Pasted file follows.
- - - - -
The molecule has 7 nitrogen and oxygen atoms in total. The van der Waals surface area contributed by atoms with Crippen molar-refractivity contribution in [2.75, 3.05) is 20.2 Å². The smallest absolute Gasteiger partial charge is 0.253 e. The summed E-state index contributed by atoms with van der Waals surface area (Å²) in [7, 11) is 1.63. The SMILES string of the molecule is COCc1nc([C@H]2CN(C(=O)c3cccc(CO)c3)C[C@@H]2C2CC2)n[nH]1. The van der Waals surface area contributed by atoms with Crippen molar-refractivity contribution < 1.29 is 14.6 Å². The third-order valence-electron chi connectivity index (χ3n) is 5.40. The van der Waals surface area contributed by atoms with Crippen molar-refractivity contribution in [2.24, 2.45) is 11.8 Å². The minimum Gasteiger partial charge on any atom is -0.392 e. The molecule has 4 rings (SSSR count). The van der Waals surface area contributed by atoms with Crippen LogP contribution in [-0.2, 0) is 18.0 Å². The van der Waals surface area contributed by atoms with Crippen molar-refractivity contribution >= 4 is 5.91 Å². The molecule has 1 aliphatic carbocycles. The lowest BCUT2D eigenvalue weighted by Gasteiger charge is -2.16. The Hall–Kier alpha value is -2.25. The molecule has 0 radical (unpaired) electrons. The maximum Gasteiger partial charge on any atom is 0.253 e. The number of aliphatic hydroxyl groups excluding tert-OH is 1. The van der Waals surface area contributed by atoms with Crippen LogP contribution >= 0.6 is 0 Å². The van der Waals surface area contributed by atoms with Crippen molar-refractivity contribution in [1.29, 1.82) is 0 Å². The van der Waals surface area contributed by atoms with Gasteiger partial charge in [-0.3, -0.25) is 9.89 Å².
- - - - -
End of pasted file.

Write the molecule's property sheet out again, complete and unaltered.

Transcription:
The molecule has 7 nitrogen and oxygen atoms in total. The van der Waals surface area contributed by atoms with Crippen molar-refractivity contribution in [2.75, 3.05) is 20.2 Å². The smallest absolute Gasteiger partial charge is 0.253 e. The summed E-state index contributed by atoms with van der Waals surface area (Å²) in [7, 11) is 1.63. The SMILES string of the molecule is COCc1nc([C@H]2CN(C(=O)c3cccc(CO)c3)C[C@@H]2C2CC2)n[nH]1. The van der Waals surface area contributed by atoms with Crippen molar-refractivity contribution < 1.29 is 14.6 Å². The third-order valence-electron chi connectivity index (χ3n) is 5.40. The van der Waals surface area contributed by atoms with Crippen molar-refractivity contribution in [2.24, 2.45) is 11.8 Å². The minimum Gasteiger partial charge on any atom is -0.392 e. The molecule has 4 rings (SSSR count). The van der Waals surface area contributed by atoms with Crippen LogP contribution in [-0.2, 0) is 18.0 Å². The van der Waals surface area contributed by atoms with Crippen molar-refractivity contribution >= 4 is 5.91 Å². The molecule has 1 aliphatic carbocycles. The lowest BCUT2D eigenvalue weighted by Gasteiger charge is -2.16. The Hall–Kier alpha value is -2.25. The molecule has 0 radical (unpaired) electrons. The maximum Gasteiger partial charge on any atom is 0.253 e. The number of aliphatic hydroxyl groups excluding tert-OH is 1. The van der Waals surface area contributed by atoms with Crippen LogP contribution >= 0.6 is 0 Å². The van der Waals surface area contributed by atoms with Crippen molar-refractivity contribution in [1.29, 1.82) is 0 Å². The van der Waals surface area contributed by atoms with Gasteiger partial charge in [-0.3, -0.25) is 9.89 Å².